• Tue
  • Dec 23, 2014
  • Updated: 4:16pm
NewsHong Kong
IMMIGRATION

Belgian man stateless in Hong Kong after losing citizenship when renewing passport

When is a Belgian not a Belgian? When he doesn't ask to remain one - as Hong Kong-born Sze Chung Cheung found to his cost, a decision that's effectively left banker stateless

PUBLISHED : Sunday, 27 July, 2014, 5:26am
UPDATED : Tuesday, 29 July, 2014, 9:00am

A 29-year-old man is stateless in Hong Kong after he was stripped of his Belgian nationality.

Sze Chung Cheung, who has lived and worked in Hong Kong since 2009, was born in Hong Kong to a Belgian mother and a Hong Kong father.

The financier's problems began in February when he applied for what he thought was a routine passport renewal.

He was shocked to be told by a Belgian consular official that he was no longer Belgian because of a little-known clause in the country's citizenship law.

"I did not think that it was possible for me to lose my nationality unless I betrayed my country or was guilty of great crimes," he said.

Ever since then, Sze, who lives in Tseung Kwan O, has been fighting an uphill battle to reinstate his nationality.

"For a long time I thought I could come to an agreement with Belgium, which sounds like some kind of dream or wishful thinking," he said.

Sze was told by Deputy Consul Paul de Vos that he had lost his citizenship because he had not met certain criteria under the Act of Belgian Citizenship: he was not born in Belgium, he did not live in the country between the ages of 18 to 28 and he did not state his intention to retain his nationality before the age of 28.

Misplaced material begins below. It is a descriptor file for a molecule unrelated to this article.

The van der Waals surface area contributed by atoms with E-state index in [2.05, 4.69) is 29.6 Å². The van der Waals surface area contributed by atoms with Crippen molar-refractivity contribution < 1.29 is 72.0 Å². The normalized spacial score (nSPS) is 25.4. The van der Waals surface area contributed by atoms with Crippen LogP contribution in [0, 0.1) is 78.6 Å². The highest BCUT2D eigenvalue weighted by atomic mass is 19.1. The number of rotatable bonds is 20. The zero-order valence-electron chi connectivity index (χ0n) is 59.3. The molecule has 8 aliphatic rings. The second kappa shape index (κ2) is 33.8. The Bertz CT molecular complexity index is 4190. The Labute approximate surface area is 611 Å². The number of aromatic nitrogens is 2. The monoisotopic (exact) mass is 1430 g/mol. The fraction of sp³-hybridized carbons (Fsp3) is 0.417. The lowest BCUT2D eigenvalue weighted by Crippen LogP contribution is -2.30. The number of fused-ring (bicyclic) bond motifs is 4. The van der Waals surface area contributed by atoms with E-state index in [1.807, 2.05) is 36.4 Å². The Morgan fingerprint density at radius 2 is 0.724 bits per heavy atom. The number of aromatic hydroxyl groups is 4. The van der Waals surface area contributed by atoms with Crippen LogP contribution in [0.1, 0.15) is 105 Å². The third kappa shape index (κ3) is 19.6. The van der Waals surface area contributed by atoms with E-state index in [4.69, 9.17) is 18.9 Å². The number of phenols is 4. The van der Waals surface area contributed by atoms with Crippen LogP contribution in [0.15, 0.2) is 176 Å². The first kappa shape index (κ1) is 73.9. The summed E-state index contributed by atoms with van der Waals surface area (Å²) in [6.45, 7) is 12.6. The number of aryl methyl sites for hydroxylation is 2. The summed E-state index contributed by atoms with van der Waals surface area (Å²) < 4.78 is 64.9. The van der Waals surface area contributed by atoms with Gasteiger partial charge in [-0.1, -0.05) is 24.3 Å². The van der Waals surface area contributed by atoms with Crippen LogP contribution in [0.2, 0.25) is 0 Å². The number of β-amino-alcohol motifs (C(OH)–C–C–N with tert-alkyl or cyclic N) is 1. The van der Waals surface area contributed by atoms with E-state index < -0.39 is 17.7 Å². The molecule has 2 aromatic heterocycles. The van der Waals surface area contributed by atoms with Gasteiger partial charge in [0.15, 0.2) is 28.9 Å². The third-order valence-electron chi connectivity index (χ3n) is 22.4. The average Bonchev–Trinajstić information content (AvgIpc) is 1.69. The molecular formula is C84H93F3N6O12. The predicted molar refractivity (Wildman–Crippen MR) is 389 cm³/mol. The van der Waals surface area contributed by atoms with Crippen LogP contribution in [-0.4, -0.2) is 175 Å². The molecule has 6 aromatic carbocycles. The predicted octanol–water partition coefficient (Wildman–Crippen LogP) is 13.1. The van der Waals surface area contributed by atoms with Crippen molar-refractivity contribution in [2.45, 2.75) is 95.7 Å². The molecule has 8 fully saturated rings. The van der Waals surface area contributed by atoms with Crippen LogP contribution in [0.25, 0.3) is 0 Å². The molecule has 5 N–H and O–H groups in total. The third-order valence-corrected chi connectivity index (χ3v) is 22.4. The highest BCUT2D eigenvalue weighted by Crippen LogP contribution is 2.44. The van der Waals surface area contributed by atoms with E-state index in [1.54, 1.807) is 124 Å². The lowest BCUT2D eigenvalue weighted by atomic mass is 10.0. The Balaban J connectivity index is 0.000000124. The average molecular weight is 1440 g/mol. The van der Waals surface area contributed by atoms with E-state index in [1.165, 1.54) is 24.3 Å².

"This law should not have been applied to me because all my life I have only had Belgian nationality," said Sze, who holds a permanent Hong Kong ID card.

"What the consulate has been telling me [is that it] … seems obvious 'in our view that you are of Chinese nationality'. I was guilty without proof."

Patrick Wautelet, a professor of law at the Université de Liège in Belgium who specialises in cross-border nationality issues, said officials had no requirement to inform people about risks to their citizenship.

"It would be counterproductive," he said.

Citizenship lawyer Barry Chin Chi-yung said that a Hong Kong identity card "cannot alone indicate that a person is a Chinese national".

Six months after Sze was born in 1984, he was registered with the consulate in Hong Kong. At age two he moved to Brussels with his parents. Later, the family relocated to France and in 2009 he moved to Hong Kong.

Throughout his life, Sze has travelled as a Belgian citizen with his Belgian passport.

Evert Marechal, Belgium's consul general for Hong Kong, said the consulate did not comment on individual cases, citing "privacy and confidentiality".

He said Sze could reapply for his nationality by working in Belgium for a year or obtain a visa for a Hong Kong passport.

"How can I just move country, find a new job? Do I want to do it? My life now is here. This condition now makes me unable to fulfil it," said Sze.

 


Pair who lost Belgian citizenship needed 7-year court fight to get it back

In 2013, after a seven-year legal battle, Belgium's second-highest court, the Court of Appeal, ruled that the government's decision to strip lawyers Marc and Louis Ryckmans of their citizenship was unlawful.